To celebrate the publication day of my latest historical fiction novel, PROMISE THIEF, I have provided a one chapter sample from the novel (which includes the prologue too!).

I really really hope you enjoy reading it 🙂

If you want to purchase the novel, you can find all the links to your preferred store HERE.

This novel is the second book in my Promise series, but each book can be read as a stand-alone. 🙂 Find out more about the first book, PROMISE SEASON, here.



I cannot tear the words from my mind.

You are like a wild animal, Chungjo. You bite the hand that reaches out in kindness.

It’s what she said but it is not true. I am no animal. Instead, I am Chungjo the monster. That is what they should call me. What they do call me.

I cannot say why I think of such vile words, now, while the city rages all around. As screams echo in the distance, rising from desperate crowds. A thatched building erupts with fire and I flinch back. The roof caves in and smoke heaves black into the waning sunshine of the sky.

Perhaps I think such thoughts because I may die tonight. It makes me ponder how I’ve lived. And real terror is brewing in my chest. A woman alone on the streets is a death sentence. I’ve heard the things people do during riots. They turn feral. I clench my hands around his arm, whisper the words without meaning to, “Don’t leave me here.”

He stares down at me.

The sun is setting, shadows waning long and low across the crunching snow as the building opposite glows against the falling dusk. Firelight reflects in his black eyes and his skin burns orange.

How could this be happening? For the first time things were falling into place, finally, and now…

“Chungjo, do you trust me?”

I stare up at him in disbelief. Trust? I trust no one. Only myself. That is how I survive.


You are like a wild animal, Chungjo. You bite the hand that reaches out in kindness.

He reaches out his hand, offering it to me palm up. He grins wide, razor sharp. “Do you trust me?”

Chapter 1: The Pavilion

Candlelight flickers in the dark, pooling across the low table. Dishes of the finest porcelain gleam beneath the seeping light, grape preserves and bamboo shoots arranged to entice. I haven’t touched the desserts. My attention remains focused on only one thing – the man seated across the table.

I smile beneath lowered lashes, for truly I believe he is a drowning man, only he doesn’t know it yet. “Chief Inspector Ahn, please, drink more.”

He is pleased with the attention, much too easy to read. He leans close. “How considerate. Your name was…?”

I curl my painted lips for already I have told him once. “Chungjo, Nauri. My name is Chungjo.” I address him respectfully, as I should one of his status.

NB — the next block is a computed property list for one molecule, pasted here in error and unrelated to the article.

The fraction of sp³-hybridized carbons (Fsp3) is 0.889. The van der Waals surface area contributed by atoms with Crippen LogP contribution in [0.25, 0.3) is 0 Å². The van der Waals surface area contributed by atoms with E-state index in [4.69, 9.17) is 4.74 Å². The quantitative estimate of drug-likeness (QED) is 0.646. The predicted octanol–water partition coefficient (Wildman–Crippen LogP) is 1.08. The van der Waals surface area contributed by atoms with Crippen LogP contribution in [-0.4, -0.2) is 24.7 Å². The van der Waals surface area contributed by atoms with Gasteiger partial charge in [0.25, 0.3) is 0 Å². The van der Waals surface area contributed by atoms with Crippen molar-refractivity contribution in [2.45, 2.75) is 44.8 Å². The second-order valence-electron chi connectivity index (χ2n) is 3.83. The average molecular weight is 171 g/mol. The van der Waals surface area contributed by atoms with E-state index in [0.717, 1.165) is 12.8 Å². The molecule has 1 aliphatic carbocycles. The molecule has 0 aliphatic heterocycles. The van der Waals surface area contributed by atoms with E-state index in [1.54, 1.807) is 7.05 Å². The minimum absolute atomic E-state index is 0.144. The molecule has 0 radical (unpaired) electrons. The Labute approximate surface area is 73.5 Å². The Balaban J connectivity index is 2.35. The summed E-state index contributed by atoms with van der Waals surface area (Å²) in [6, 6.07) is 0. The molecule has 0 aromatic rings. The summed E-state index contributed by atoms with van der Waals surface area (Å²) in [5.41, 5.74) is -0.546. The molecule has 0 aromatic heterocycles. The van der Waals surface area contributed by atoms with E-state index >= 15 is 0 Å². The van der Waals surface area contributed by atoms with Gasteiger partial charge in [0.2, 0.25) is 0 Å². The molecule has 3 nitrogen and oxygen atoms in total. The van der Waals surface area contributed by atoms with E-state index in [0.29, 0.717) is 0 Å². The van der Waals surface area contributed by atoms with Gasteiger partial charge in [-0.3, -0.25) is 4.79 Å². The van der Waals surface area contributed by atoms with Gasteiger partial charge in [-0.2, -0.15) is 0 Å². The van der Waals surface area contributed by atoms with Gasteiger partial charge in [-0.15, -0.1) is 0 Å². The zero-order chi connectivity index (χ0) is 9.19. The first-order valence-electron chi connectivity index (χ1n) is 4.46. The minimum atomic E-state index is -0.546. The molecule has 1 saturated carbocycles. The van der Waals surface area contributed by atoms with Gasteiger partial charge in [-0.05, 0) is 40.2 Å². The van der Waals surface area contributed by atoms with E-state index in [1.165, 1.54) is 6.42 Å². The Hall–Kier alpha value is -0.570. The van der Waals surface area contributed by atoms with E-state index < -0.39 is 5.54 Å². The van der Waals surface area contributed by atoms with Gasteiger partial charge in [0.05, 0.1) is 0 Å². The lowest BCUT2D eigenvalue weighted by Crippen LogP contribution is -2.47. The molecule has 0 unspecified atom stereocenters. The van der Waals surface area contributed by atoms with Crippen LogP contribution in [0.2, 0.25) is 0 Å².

He accepts the liquor and drinks deep. “Never have I been attended by such a lovely gisaeng. Your beauty is transcendent.”

His regional accent is undulating and uncultured, a man of the provinces through and through. Whispers of him burn through Hanyang like wildfire. They say Chief Inspector Ahn was brought to the capital and raised up much too high and much too fast by the new king who perhaps is also a fool.

All the better for me if both are so.

I watch the man drink, careful that he doesn’t notice how I pick him apart. He isn’t prepared for this. The way everyone in this city will claw at him until he relents and gives what they want. For a moment I almost feel sorry for the newly promoted Chief Inspector Ahn. He will be ripped apart. First by me, and then by every other desperate manipulator in the new king’s court.

The feeling doesn’t last. I am not often given over to sentimentality, after all. I am young still, it is true, yet I have lived long enough to feel the softness leak from my bones like water, to grow hard as stone.

I do not care for others, and they do not care for me.

It is the way of survival in this harsh world, and I do not search for softness anymore. Those days are long gone. Washed away by rice wine and groping hands. And lately, by desperation, mine. Growing harder to ignore each day.

I retrieve the pitcher of clear rice wine to refill his cup, yet half the liquid spills across his silk sleeve as Chief Inspector Ahn lurches drunkenly. I laugh, pretending it is all a game, the way I must serve him in this thick stuffy room with the lanterns smoking above our heads.

Others are scattered throughout our small party, too – young and old, men lounging around a low table setting, picking at fine delicacies and drinking deeply. Conversation swells, talk of the new king on everyone’s tongues. I am one of the few women in the room, yet I watch only Chief Inspector Ahn and ignore all others.

Winter winds whistle and howl beyond the latticed windows. The banquet hall is deep within the innermost corridors of the Pavilion, where our patrons demand privacy and secrecy. I almost laugh again. They do expect so very much from us gisaeng, decorated as we are in rich silks and twisted head-pieces, jewels pinned against hair. They want respect and discretion, warmth and wit.


I wrinkle my nose, looking at the man across the table. The new naïve chief inspector everyone in this teeming city is gossiping about.

Eyes glazed, he has high cheekbones and a weak curling mouth. He is younger than I expected, not quite yet reaching his fortieth year, I’d guess. Slightly more pleasant looking too, though my heart remains untouched.

When I look at him, I see only one thing.

A doorway into my future. My single last hope.